One of the frustrating aspects of watching TV3’s The Vote “Poverty or Parenting” was that it was heavily edited from our pre-record on Monday night – and therefore statements which explained more of the context of what we said was not included.
So here’s a full set of notes.
AS FAMILY BREAK-UP HAS INCREASED, POVERTY HAS INCREASED
* The state has failed at alleviating poverty. It’s time to go back to the original poverty-beater – strong intact families. As families have broken down, poverty has increased.
* Asian families are one of the lowest income groups in NZ yet they are not beset with some of the problems of child abuse and dysfunction that occur in other groups. Good parents can rise above traps of poverty
* HINZ (Household Income NZ) notes, “Half of poor children are Maori/Pacific. One in three Maori children lives in poverty. This reflects the high proportion of Maori children living in sole parent beneficiary families. 43 percent of DPB recipients are Maori.”
* One in four Pacific children is poor (but more likely to live in a two-parent low-income working household.) Only 10 percent of DPB recipients are Pacific.
* The false premise is that poverty causes such problems as crime, school failure, low cognitive ability, illegitimacy, low work ethic and skills, and drug use. Hence, reducing poverty through greater welfare spending will reduce most social problems. History refutes this belief. In 1950, nearly a third of the U.S. population was poor (twice the current rate). In the 1920s, roughly half of the population was poor by today’s standard. If the theory that poverty causes social problems were true, we should have had far more social problems in those earlier periods then we do today.
Welfare programs intended to raise family incomes do not benefit children but do significantly increase illegitimacy and single-parent families, which in turn have decisively negative effects on children’s development.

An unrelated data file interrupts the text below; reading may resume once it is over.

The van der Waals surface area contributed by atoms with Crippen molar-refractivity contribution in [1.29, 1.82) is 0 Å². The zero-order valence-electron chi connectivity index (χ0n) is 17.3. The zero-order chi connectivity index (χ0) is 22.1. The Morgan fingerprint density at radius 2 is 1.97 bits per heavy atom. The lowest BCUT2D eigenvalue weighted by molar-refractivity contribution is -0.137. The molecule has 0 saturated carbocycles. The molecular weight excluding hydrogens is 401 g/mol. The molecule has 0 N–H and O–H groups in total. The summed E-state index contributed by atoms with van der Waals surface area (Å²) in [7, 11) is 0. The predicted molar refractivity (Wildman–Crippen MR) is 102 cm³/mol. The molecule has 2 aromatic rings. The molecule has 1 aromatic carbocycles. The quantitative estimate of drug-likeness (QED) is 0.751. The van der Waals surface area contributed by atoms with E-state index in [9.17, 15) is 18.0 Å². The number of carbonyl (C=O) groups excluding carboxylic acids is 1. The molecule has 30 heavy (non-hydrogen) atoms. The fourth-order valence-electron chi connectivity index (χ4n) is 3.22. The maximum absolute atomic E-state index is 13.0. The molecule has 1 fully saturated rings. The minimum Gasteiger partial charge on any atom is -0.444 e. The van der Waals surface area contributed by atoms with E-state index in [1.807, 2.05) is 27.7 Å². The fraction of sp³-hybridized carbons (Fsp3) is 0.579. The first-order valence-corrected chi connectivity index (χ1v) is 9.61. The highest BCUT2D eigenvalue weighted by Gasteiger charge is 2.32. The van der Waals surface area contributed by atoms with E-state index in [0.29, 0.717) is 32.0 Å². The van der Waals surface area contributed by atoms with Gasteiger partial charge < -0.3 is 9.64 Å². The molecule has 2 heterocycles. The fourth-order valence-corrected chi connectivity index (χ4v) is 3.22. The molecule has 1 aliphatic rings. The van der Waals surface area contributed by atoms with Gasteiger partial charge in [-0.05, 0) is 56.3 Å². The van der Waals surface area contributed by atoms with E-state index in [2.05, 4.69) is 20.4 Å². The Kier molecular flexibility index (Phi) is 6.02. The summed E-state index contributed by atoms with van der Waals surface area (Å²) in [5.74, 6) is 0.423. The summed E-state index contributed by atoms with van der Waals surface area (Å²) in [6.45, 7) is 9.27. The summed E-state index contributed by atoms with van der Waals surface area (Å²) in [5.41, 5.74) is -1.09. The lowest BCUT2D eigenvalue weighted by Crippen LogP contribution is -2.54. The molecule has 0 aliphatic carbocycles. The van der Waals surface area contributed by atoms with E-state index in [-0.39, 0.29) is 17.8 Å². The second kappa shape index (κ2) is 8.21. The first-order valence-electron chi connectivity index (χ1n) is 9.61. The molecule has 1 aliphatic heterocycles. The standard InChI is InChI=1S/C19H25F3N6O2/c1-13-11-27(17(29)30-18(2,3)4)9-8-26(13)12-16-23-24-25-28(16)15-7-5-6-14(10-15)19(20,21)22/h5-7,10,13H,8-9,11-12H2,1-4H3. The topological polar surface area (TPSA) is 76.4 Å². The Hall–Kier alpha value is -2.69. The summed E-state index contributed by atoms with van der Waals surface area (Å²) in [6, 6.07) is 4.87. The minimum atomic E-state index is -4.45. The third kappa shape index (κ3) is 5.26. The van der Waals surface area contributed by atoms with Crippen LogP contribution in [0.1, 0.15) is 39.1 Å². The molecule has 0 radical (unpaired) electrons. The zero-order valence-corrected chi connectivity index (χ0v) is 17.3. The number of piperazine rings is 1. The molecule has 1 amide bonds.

* Single parenthood is a risk factor for poverty everywhere – Swedish statistics show parental separation is the biggest driver into child poverty by a large margin. Thus even in the most generous welfare regime in the world, the state does not and cannot prevent single parenthood’s link with poverty.
IS THERE REALLY 270,000 KIDS IN POVERTY?
* Poverty rates have fallen from the high of 2001 – and have been steady since 2007
* To measure child poverty, a line is drawn at 60 percent of the fixed median household income after housing costs (AHC). Children in households below this line are considered to be ‘in poverty’. If the line is drawn lower, fewer children will be in poverty. So the number of children in poverty rests on an arbitrarily drawn line.
* For instance the OECD measures developed-world child poverty using a 50 percent threshold. Using that measure UNICEF’s latest report card showed 11.7 percent or around 118,000 New Zealand children living in poverty.
* New Zealand also compares well internationally: On the latest available figures (2008-09) New Zealand’s population and child poverty rates are close to the overall medians for both measures.
* HINZ (Household Income NZ) acknowledges that poverty and hardship are about relative disadvantage, not ‘third world starvation’; they are about “being excluded from a minimum acceptable way of life in one’s own society because of a lack of resources.” This is a subjective judgement.
* This subjectivity and its undesirability are officially acknowledged by some overseas jurisdictions. According to Statistics New Zealand, “The Australian Bureau of Statistics (ABS) does not produce statistics on poverty because of the subjectivity involved in its measurement,” and “Statistics Canada is strongly of the view that defining poverty involves value judgements and is not the role of a national statistics agency.”
* According to the OECD, New Zealand’s spending on families and children (cash transfers, tax breaks and services) as a share of GDP was the 8th highest in the OECD in 2007, with one of the highest levels of cash transfers:
IS THERE INCREASING INEQUALITY?
* The HINZ report points out:
In 2011, 68% of two parent families were dual-earner families with 43% both full-time.
In 1982, 52% of two parent families had one parent in full-time work and the other was workless. Only 20% were both in full-time work.
“This change and the increasing proportion of dual-earner couple-only households have been the main factors in driving up median household incomes more rapidly than the average wage for individuals…Much of the difference between the growth of wages and the growth of household income is attributable to increased female labour force participation, especially in two parent families with dependent children.”